Blueprint for Innovation: What it takes to Build a Culture of Positive Change at Growth-stage Companies
Most of the businesses considered to be the most successful today such as Amazon, Apple and Google steal the spotlight when it comes to innovation. In fact, some believe innovation is reserved for these technology giants. But many growth stage companies find themselves in a unique position to harness innovation as well. Growth companies aren’t bogged down by rigid, traditional cultures or outdated success metrics. They’re young and agile enough to pivot, enter new markets, and even rewire their company culture.
Growth companies are also looking to make the leap into their next stage of development and don’t want to be left behind the times. There’s a tremendous financial incentive for them to innovate considering the breakneck pace of change in industries around the globe. According to a McKinsey survey of business leaders, 80 per cent of executives believe their business models are at risk and 84 per cent said innovation is important to their growth strategy. However, the survey also found that only 6 per cent of leaders are satisfied with the outcome of their innovation performance, and very few understand exactly how to become a more innovative organisation as a whole.
Companies in the growth stage find themselves at a perfect inflection point to begin building a foundation of innovation to fuel their next wave of growth. As a private equity firm that invests almost exclusively in growth companies, we’ve seen the power of innovative thinking and taking risks at our own portfolio companies. For example, employee engagement company Energage recognised an industry need for a software solution as opposed to its legacy consulting operations and pivoted its core business model toward filling this need. Arrive made a similar transformation after seeing a greater opportunity to market to businesses like Ticketmaster Live Nation and national parking garage operators, rather than individual consumers that can integrate its ParkWhiz mobile app to help over 40 million people find and book convenient, economical parking.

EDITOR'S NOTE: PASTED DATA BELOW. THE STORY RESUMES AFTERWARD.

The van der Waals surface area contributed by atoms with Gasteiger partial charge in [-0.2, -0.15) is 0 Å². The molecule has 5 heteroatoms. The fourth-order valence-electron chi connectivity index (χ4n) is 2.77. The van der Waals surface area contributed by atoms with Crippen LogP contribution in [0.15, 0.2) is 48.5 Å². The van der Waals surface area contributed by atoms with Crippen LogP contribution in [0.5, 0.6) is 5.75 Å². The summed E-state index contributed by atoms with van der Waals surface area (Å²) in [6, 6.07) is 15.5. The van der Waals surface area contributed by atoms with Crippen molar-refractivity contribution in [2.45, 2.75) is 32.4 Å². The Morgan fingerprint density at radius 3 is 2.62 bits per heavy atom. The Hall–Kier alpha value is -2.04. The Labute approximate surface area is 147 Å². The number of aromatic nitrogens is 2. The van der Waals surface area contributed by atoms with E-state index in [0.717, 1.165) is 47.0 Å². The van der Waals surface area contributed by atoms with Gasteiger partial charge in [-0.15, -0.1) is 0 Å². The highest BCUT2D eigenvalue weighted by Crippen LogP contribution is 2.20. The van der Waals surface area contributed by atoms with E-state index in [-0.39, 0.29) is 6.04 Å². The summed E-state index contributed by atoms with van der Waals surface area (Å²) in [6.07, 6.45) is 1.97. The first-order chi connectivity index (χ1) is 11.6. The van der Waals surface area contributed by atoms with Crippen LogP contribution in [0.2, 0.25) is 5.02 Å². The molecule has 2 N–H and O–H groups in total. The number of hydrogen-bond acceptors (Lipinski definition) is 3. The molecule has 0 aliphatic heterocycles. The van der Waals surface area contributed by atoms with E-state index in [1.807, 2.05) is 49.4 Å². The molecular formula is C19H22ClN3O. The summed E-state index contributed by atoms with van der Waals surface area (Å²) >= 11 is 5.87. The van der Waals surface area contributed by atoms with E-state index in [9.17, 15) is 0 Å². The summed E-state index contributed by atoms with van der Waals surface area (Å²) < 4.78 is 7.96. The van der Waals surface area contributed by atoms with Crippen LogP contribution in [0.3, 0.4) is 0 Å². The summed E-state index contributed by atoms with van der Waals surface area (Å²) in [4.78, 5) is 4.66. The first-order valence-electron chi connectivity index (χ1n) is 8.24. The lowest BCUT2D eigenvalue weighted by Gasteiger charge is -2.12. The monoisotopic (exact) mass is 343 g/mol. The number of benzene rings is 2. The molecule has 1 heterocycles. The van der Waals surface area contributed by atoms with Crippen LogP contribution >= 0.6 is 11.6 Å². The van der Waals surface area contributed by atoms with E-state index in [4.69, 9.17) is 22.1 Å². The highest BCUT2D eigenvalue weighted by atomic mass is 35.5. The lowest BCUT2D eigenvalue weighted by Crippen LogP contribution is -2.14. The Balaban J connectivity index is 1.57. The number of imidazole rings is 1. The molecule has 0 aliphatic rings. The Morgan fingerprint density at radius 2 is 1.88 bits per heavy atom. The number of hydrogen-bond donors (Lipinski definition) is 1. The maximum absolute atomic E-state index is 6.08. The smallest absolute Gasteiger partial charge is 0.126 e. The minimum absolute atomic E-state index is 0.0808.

Both of these leaps were driven by the innovative cultures that had been built over the course of years by senior management. In our experience, the first step to becoming an innovative company is to start with your company culture. But for companies today hoping to build a culture of innovation, it can be difficult to know where to begin.
Based on our experience and our observations, below is a blueprint of what the best growth stage companies have in common when it comes to doing so:
Establish Clear Communication Paths Up and Down the Corporate Ladder
It only takes one bad manager to stop a good idea dead in its tracks. Often, multiple perspectives are required to see the full value of an innovative concept. The free flow of communication across a company’s entire org chart is the best way to allow new ideas to spread. Growth companies committed to innovation are wise to set up systems that allow ideas that originate from lower level employees to reach the ears of upper management. Even if most of these concepts aren’t viable, executives must make their employees feel like they are being heard to encourage out-side-the-box thinking. Limiting red tape and reducing bureaucracy can help facilitate this flow of ideas and information.